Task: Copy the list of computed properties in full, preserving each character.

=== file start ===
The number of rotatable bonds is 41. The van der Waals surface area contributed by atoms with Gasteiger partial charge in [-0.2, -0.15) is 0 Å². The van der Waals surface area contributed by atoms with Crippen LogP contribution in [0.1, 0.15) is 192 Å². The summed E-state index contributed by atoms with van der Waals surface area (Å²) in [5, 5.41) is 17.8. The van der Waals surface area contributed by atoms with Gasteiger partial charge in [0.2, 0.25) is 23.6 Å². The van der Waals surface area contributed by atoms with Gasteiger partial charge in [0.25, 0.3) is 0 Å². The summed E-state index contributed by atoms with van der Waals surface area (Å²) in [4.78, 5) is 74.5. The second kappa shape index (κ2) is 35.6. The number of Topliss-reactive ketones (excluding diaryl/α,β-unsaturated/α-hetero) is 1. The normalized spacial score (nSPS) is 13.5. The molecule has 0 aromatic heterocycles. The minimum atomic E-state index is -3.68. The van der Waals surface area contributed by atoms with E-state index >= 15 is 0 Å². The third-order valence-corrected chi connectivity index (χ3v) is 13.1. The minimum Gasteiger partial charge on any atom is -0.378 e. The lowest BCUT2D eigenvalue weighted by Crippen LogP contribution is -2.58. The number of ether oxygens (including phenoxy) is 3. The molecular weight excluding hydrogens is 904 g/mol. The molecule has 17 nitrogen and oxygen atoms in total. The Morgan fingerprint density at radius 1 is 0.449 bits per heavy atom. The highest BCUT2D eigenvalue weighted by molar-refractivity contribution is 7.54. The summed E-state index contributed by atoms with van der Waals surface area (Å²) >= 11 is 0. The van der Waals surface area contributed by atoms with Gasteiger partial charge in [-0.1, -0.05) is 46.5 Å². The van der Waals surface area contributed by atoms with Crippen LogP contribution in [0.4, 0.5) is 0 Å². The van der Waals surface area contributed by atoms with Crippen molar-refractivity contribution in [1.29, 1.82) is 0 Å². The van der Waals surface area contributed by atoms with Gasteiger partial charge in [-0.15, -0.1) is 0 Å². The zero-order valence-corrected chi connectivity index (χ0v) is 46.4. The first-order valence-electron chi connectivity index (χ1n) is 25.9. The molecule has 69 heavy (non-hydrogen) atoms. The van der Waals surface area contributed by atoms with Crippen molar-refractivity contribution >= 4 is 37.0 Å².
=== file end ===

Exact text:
The number of rotatable bonds is 41. The van der Waals surface area contributed by atoms with Gasteiger partial charge in [-0.2, -0.15) is 0 Å². The van der Waals surface area contributed by atoms with Crippen LogP contribution in [0.1, 0.15) is 192 Å². The summed E-state index contributed by atoms with van der Waals surface area (Å²) in [5, 5.41) is 17.8. The van der Waals surface area contributed by atoms with Gasteiger partial charge in [0.2, 0.25) is 23.6 Å². The van der Waals surface area contributed by atoms with Gasteiger partial charge in [0.25, 0.3) is 0 Å². The summed E-state index contributed by atoms with van der Waals surface area (Å²) in [4.78, 5) is 74.5. The second kappa shape index (κ2) is 35.6. The number of Topliss-reactive ketones (excluding diaryl/α,β-unsaturated/α-hetero) is 1. The normalized spacial score (nSPS) is 13.5. The molecule has 0 aromatic heterocycles. The minimum atomic E-state index is -3.68. The van der Waals surface area contributed by atoms with E-state index >= 15 is 0 Å². The third-order valence-corrected chi connectivity index (χ3v) is 13.1. The minimum Gasteiger partial charge on any atom is -0.378 e. The lowest BCUT2D eigenvalue weighted by Crippen LogP contribution is -2.58. The number of ether oxygens (including phenoxy) is 3. The molecular weight excluding hydrogens is 904 g/mol. The molecule has 17 nitrogen and oxygen atoms in total. The Morgan fingerprint density at radius 1 is 0.449 bits per heavy atom. The highest BCUT2D eigenvalue weighted by molar-refractivity contribution is 7.54. The summed E-state index contributed by atoms with van der Waals surface area (Å²) >= 11 is 0. The van der Waals surface area contributed by atoms with Gasteiger partial charge in [-0.1, -0.05) is 46.5 Å². The van der Waals surface area contributed by atoms with Crippen LogP contribution in [0.4, 0.5) is 0 Å². The van der Waals surface area contributed by atoms with Crippen molar-refractivity contribution in [1.29, 1.82) is 0 Å². The van der Waals surface area contributed by atoms with Gasteiger partial charge in [-0.15, -0.1) is 0 Å². The zero-order valence-corrected chi connectivity index (χ0v) is 46.4. The first-order valence-electron chi connectivity index (χ1n) is 25.9. The molecule has 69 heavy (non-hydrogen) atoms. The van der Waals surface area contributed by atoms with Crippen molar-refractivity contribution >= 4 is 37.0 Å².